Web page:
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- Sustainable electric aircraft
Research published in the International Journal of Sustainable Aviation, looks at the opportunities and challenges facing the aviation industry in its aspirations to employ electric aircraft rather than adopt biofuels.
Diego Lentini of Sapienza Università di Roma, Italy and Hernán Tacca of the Universidad de Buenos Aires, Argentina, explain how the growth of air travel in recent years, Covid pandemic aside, has led to a massive increase in emissions of greenhouse gases and ozone-depleting substances. New ways to power aircraft that are carbon neutral, pollution free, and sustainable are now urgently needed the industry is to become sustainable. Dedicated airframes are now needed in order to make the transition to sustainable, electrically powered aircraft.
Fundamentally, putative electric aircraft suffer from a significant limit on their range. Other types, such as turbo electric aircrafts require liquid hydrogen, which brings its own serious challenges. And, hybrid-electric aircraft require smaller wings and thus can handle only a smaller load.
The team's analysis of current technological solutions and proposals suggests that many of the options envisaged for electric aircraft can give "only a limited relief of the aviation environmental impact, and imply substantial extra costs." Turbo aircraft fed by liquid hydrogen may well offer a viable alternative provided the hydrogen is sustainably sourced, the team suggests, but this would require serious consideration in terms of safety. The team concludes that before electric fleets become tenable for the aviation industry there needs to be a "paradigm shift in the fuel infrastructure development, and above all, a decisive policy shift in the way environmental problems are tackled." There perhaps remains a significant delay in departures before we see electric aircraft taxiing to the runways and taking to the skies.
Lentini, D. and Tacca, H.E. (2020) 'Opportunities and challenges for electric propulsion of airliners', Int. J. Sustainable Aviation, Vol. 6, No. 4, pp.247–259.
- Detecting tongue cancer
Progress in image processing has allowed many advances in medicine. Work published in the International Journal of Biomedical Engineering and Technology now shows how an efficient and optimised system for image processing can be used to distinguish cancerous lesions on the tongue from other non-cancerous features.
Mahnoor Rasheed, Ishtiaq Ahmad, Sumbal Zahoor, Muhammad, and Nasir Khan of The University of Lahore in Pakistan, point out that tongue cancer is a rare form of cancer, but nevertheless can be very debilitating and in the worst cases just as lethal as other cancers. Advanced and precise early detection of cancer of any kind can lead to a better prognosis and outcome for the patient.
The new approach to tongue cancer detection involves a two-step process. In the first, advanced filtering techniques are applied to "clean" images by removing noise from the micrographs obtained from tissue cultures. In the second phase, the image is segmented to allow the computer algorithm to analyse the details in the image and discern those features associated with cancer. The team tested three segmentation and detection techniques and while all three worked well, the most efficient and accurate was the marker controlled watershed method.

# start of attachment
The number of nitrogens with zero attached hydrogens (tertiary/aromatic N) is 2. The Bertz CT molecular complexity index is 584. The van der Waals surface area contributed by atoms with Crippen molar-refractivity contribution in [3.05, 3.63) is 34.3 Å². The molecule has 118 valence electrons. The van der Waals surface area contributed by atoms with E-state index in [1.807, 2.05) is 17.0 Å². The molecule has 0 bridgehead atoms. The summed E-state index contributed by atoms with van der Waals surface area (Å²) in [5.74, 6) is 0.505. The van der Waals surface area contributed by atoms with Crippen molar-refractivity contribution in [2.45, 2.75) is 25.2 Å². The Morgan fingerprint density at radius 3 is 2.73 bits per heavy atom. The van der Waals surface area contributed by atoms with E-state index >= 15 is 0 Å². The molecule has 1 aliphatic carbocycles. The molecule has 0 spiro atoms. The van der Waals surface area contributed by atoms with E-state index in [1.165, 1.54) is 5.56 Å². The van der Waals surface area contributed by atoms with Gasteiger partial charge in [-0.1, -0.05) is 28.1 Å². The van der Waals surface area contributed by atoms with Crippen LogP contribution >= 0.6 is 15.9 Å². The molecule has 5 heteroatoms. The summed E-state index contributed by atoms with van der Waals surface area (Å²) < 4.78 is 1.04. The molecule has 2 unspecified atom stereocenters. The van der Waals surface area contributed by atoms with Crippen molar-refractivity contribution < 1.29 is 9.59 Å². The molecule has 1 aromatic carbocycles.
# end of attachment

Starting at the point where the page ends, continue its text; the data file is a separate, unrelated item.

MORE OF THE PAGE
The team explains that the field of medical science for the detection of cancerous cells in different parts of the body is vast and challenging. An iteration of this sort focusing on a specific form of cancer takes medicine a step forward in this ongoing battle.
Rasheed, M., Ahmad, I., Zahoor, S. and Khan, M.N. (2020) 'An efficient and optimised system for detection of cancerous cells in tongue', Int. J. Biomedical Engineering and Technology, Vol. 34, No. 4, pp.391–412.
- Conflict and environment
In the face of ongoing conflict and environmental degradation, how might a nation, such as Nigeria, build a democracy that might be sustained? That is the question addressed by work published in the International Journal of Sustainable Society.
Adaora Osondu-Oti of the Department of International Relations and Diplomacy in the College of Social and Management Sciences at Afe Babalola University has studied environmental degradation across Niger Delta and the attendant conflict in that part of the world using a qualitative case-study approach.
"Niger Delta is one of the most polluted cities in the world with resultant conflict that has caused immeasurable harm to the people," writes Osondu-Oti. She suggests that the Nigerian government must work assiduously towards ensuring environmental sustainability and responding to the plights of the people. This is the peaceful route towards a sustainable democratic society amid the double jeopardies of environmental degradation and conflict.
The region, Osondu-Oti says, has suffered massive pollution of land, water, flora, and fauna, which have decimated the resources on which it depends since oil was first discovered in the Niger Delta in the 1960s. It is said that democracy is receding and the people in such places are not benefiting from its promise in the way that they had hoped.
"Economic, social, and environmental sustainability are crucial for legitimacy, smooth functioning, and ultimately the sustainability of democracy," Osondu-Oti writes. "Yet, little steps are being made towards achieving sustainability in the country, as evident in the Niger Delta region."
Osondu-Oti, A. (2020) 'Can Nigeria build a sustainable democratic society in midst of environmental degradation and conflict?', Int. J. Sustainable Society, Vol. 12, No. 4, pp.326–341.
- Scheduling staff and restaurant robots